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News and Views

Not Iraq

by Matt Zencey

Anchorage Daily News


Afghanistan's ambassador to the U.S. was in Anchorage last week to tell the Alaska World Affairs Council about progress in stabilizing his country.

Speaking fluent English, Said Tayeb Jawad raced through slide after slide, describing accomplishments while also mentioning persistent problems. Even though the U.S., international allies and the Afghan army still don't have enough "boots on the ground," he said things "have improved tremendously in the last three years."

The legitimate economy is rapidly growing. There's a functioning national legislature and central bank. Women are moving into government and the workplace (27 percent of the parliament's seats are held by women and 28 percent of teachers are female). The number of children in school has gone from fewer than a million to 6 million. Eighty percent of the population has access to at least rudimentary health clinics. Afghans have 3 million cell phones.

Taliban terrorism is still a scourge, according to the ambassador.Foreigners have introduced the horrific tactic of suicide bombings, which violate Afghan traditions. The eradication-only strategy for stopping the Taliban's narco-trafficking in opium isn't working.

But, he said, Afghanistan is not Iraq. A BBC/ABC poll showed 88 percent of Afghans think the U.S. intervention was a good thing. The same percentage said they preferred the current government to the Taliban.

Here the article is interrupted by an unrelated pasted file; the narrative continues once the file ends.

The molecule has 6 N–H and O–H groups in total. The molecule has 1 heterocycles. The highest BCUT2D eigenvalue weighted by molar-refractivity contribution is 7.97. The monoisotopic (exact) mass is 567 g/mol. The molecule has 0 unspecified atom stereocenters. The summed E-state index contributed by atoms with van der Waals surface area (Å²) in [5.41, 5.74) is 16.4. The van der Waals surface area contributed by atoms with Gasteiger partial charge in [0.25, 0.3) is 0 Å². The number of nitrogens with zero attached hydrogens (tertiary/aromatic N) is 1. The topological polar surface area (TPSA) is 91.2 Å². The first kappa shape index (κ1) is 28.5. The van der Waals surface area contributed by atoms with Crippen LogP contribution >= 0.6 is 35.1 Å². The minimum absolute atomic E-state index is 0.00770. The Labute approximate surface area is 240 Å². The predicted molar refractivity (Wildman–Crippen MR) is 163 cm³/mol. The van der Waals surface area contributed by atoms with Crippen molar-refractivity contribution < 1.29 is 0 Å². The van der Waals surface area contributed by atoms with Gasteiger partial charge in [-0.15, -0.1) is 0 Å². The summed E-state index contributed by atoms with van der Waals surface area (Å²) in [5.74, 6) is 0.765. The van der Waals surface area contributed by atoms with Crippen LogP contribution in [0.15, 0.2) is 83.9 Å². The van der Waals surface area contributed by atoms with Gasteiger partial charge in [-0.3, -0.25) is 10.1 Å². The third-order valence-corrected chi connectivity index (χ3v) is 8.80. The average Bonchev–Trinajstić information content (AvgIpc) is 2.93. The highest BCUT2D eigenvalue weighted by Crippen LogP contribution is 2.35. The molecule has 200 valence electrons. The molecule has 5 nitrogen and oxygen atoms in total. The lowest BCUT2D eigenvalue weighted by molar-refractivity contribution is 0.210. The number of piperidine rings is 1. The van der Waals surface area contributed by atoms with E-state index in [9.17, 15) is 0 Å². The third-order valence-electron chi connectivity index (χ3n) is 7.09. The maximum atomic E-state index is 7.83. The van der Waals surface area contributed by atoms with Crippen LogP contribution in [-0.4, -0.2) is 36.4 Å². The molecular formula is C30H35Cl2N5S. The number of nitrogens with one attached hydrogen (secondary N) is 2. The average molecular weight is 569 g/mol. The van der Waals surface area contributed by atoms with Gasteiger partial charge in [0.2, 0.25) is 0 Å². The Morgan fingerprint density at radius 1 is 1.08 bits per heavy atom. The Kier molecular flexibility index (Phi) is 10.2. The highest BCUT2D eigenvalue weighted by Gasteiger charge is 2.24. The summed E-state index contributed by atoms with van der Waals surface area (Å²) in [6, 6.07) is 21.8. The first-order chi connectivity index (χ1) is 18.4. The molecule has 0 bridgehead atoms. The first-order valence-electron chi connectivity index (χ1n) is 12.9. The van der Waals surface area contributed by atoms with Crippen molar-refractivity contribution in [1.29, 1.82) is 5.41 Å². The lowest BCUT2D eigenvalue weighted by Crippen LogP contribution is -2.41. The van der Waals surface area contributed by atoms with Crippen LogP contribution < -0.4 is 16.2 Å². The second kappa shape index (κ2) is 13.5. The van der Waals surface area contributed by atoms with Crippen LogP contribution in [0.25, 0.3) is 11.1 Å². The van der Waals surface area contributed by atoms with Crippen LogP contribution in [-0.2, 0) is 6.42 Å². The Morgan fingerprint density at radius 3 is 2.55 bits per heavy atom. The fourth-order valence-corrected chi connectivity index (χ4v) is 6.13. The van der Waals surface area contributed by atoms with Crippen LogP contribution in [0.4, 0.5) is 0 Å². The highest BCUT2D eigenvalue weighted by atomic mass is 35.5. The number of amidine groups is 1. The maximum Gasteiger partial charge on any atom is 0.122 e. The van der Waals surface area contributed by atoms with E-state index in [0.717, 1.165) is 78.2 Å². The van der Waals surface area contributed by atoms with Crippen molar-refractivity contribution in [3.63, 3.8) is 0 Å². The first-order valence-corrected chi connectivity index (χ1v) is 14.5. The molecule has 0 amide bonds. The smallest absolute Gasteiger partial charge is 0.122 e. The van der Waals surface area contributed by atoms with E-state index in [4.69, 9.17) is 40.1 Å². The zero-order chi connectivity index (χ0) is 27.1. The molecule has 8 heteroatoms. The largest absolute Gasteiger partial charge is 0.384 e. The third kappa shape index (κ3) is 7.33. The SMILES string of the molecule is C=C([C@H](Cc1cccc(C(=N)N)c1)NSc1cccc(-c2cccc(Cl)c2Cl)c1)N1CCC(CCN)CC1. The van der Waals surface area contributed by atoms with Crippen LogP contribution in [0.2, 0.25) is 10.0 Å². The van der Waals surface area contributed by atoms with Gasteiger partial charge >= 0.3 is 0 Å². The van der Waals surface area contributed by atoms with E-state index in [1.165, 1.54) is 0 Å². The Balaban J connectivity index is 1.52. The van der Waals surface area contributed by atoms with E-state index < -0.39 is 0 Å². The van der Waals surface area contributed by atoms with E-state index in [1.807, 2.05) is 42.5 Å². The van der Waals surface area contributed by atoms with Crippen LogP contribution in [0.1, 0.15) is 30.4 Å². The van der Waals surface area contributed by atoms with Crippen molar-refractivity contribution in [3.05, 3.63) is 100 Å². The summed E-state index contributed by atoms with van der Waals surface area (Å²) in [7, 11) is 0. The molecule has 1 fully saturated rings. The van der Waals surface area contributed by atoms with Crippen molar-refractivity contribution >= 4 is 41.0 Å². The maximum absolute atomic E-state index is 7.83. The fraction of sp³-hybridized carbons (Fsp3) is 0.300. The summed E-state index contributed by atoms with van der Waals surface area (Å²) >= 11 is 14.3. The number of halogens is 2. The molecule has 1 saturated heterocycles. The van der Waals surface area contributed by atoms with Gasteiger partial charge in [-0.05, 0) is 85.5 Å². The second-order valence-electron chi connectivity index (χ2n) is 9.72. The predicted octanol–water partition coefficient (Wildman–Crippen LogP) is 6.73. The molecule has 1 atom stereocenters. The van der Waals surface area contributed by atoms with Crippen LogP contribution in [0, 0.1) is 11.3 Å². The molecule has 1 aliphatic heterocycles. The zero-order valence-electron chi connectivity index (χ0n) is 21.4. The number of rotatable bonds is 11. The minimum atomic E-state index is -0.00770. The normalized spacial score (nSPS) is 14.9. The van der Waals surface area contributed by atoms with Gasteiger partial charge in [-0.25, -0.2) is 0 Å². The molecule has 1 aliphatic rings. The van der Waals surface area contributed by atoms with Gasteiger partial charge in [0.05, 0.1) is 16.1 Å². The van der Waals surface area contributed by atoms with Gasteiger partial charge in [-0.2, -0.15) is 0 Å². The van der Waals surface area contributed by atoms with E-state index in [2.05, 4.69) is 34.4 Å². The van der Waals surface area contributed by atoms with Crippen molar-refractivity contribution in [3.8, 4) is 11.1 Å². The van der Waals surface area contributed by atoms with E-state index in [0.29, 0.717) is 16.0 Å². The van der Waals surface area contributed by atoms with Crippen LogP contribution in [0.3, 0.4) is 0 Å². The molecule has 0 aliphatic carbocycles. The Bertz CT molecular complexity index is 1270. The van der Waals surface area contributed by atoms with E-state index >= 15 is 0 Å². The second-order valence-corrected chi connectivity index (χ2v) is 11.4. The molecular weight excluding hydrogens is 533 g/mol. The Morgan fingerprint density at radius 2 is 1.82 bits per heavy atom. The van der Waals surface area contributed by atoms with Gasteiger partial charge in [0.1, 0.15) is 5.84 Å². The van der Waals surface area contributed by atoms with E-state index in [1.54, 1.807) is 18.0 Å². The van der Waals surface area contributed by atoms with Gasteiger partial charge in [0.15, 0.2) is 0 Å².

Afterward, Ambassador Jawad said that unlike Iraq, Afghanistan has a coherent national identity, despite significant ethnic differences. There is good progress toward building national institutions, such as the army and, to a lesser extent, the police.

And those comparisons got me to thinking:

In Afghanistan, the government we deposed had openly tolerated terrorists who planned a deadly attack on U.S. soil. There was widespread international support for the U.S.-led invasion. We were welcomed as liberators. There continues to be strong international support for the attempt to build a peaceful nation.

Afghanistan was not a pre-emptive war of choice against an illusory threat from weapons that didn't exist in a regime whose tendency to international aggression had long been contained by sanctions and military overflights.

In Afghanistan, U.S. casualties are measured in the hundreds, not the thousands. In Afghanistan, civilian casualties are measured in the thousands, not in the hundreds of thousands. In Afghanistan, refugees returned in droves, instead of fleeing by the millions.

Ambassador Jawad is right: Afghanistan is not Iraq.


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